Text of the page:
Nov 26, 2019 - Viktor Nagy    

How to improve your daily GitLab experience

Personal tools and tips for a more productive GitLab experience

This blog post is Unfiltered

This is a collection of tools and settings I use to create a more productive GitLab experience.

Disclaimer: all screenshots are using Firefox's Hungarian language setting.

Easy navigation

I use Firefox, but it should work in Chrome too. Basically, after bookmarking a website, you can add a keyword to it. This allows for quick navigation.

Firefox bookmarks with keywords

My keyworded navigation includes the following pages:

Easy search (complex way)

The quick-links above are nice, but you browser can do even more! You can actually use the above keywords to pass a search query while you navigate to the given page.

Search with keywords

By writing gl-new This is a new issue a "new issue" page will open and prefill This is a new issue as the title. You can use this pre-fill mechnism to filter the issues, epics lists or a board too.

How can you achieve this? The argument we are passing for gl-new can be referenced as %s in the final url. This means that my actual bookmarked urls are the following:

Note: unfortunately, only simple strings can be searched this way. Adding extra labels does not work.

Easy search (simple way)

The above is one way to search different sites easily. You can achieve something similar (without bookmarks) by adding a new search engine for your browser.

Add a search engine

I have such search engines added for the GitLab documentation and the GitLab handbook. You can easily add a new search by right clicking the search bar on the GitLab docs site, and selecting the Add a keyword for this search menu option. Unfortunately, the above does not work for the handbook.

To add handbook search on Firefox, one can use the Add custom search engine add-on (you can remove it after adding the engine). On Chrome, you can just add the engine under your settings. To search the handbook, I use Google's site search functionality, and my search engine contains the following url: https://www.google.com/search?q=site%3Ahttps%3A%2F%2Fabout.gitlab.com%2Fhandbook+%s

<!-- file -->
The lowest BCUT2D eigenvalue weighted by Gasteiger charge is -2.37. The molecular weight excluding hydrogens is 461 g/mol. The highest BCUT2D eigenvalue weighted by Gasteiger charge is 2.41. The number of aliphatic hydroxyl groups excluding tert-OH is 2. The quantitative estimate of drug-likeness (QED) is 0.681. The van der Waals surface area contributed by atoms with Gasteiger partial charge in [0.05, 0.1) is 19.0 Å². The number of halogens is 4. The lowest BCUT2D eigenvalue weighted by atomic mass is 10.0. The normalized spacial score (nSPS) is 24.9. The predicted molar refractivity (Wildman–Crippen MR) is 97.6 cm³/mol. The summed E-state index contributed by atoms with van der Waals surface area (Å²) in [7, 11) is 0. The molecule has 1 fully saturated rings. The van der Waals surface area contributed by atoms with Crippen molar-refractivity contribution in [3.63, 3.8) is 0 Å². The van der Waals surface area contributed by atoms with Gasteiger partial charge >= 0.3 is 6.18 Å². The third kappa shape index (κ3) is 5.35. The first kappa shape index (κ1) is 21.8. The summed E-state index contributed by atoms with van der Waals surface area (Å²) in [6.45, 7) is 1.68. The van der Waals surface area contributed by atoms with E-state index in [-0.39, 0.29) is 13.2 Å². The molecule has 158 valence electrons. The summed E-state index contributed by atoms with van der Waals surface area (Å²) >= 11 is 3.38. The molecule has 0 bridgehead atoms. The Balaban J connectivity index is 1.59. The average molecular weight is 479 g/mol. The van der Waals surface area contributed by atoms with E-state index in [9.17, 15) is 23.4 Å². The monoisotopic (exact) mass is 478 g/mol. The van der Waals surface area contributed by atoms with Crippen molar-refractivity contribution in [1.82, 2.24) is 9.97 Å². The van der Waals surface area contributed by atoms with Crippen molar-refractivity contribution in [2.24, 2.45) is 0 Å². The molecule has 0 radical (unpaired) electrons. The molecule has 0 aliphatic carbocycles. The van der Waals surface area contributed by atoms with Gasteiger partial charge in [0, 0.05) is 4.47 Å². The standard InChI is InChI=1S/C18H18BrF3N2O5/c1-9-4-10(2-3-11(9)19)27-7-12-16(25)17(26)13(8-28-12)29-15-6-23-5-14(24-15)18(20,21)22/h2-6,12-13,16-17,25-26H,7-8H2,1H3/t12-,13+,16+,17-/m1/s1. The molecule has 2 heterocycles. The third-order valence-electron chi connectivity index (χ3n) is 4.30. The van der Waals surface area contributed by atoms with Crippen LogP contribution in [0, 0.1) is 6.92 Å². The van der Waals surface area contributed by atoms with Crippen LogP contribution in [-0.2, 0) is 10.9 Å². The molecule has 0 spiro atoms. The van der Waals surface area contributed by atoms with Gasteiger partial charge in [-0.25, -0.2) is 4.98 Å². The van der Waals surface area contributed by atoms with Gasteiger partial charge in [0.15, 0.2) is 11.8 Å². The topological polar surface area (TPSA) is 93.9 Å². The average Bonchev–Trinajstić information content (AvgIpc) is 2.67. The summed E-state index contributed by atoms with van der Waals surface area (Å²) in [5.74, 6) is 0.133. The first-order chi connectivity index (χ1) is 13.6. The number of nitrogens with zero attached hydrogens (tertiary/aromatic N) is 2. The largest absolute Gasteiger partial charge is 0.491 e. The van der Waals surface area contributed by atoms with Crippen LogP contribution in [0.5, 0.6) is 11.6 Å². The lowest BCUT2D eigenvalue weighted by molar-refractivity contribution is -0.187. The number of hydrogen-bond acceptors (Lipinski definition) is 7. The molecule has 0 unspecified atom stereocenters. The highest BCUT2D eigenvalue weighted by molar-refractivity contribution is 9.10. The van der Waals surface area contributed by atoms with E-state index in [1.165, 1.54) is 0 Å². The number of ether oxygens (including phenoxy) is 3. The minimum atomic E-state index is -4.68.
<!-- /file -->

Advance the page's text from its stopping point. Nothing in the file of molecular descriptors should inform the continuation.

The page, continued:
Quick actions made really quick

I often find myself repeating the same actions, such as adding the same labels to multiple issues or assigning issues to myself. When I want to apply a label, I have to manually type most of the label and autocompleting ~"workflow::product validation" does not help much unfortunately. So I came up with a different solution.

There is a handy browser plugin that allows you to script around any webpage. It's called TamperMonkey. I have created some VeryQuickActions using this plugin. Do you have a similar Quick action line in your GitLab input areas?

Quick Actions addon

You can get those nice links at the bottom of the filed by adding its script to TamperMonkey.

Customizing these quick actions is quite easy and does not require advance programming skills. knowledge. You can open the above script (TamperMonkey) has a built-in editor for this.

If you would like to change the content of these quick links, you can use TamperMonkey's built-in editor. Just look for the following lines:

    const actions = [
        ['/assign me', 'Mine'],
        ['/label ~"group::system"', 'System label'],
        ['/label ~"workflow::problem validation"', 'Problem label'],
        ['/label ~"workflow::solution validation"', 'Solution label'],
        ['/label ~"workflow::validation backlog"', 'Backlog label'],
    ]

These lines define the links that will be created. The first item in the lists show what will be included in the description or comment text on GitLab. The second item defines the text on the link. You can use these as a guideline to create your own.

Note: there is still a missing feature I would like to add to this script: I would like to make it easy to assign an issue to the previously viewed epic.

Filtering to-do's and checkboxes

While I was on-boarding as a new GitLab team member, I ran a few scripts in the developer console to hide already checked checkboxes in a list and to dim the lines that did not contain my name. Since then, I have found myself needing similar functionality from time to time.

Filter checkboxes

On the above image. Which checkboxes are relevant to me?

Again, the solution is a TamperMonkey script. This script adds a small filter button beside the GitLab search box. Filtering issues leaves (or excludes) only those checkboxes on the page that contain your search term. If you want to exclude the search term, start your filter with an exclamation mark !.

Filter checkboxes

What are your tips and tricks

We would love to hear your tips and tricks for using GitLab. Feel free to leave them in a comment below.

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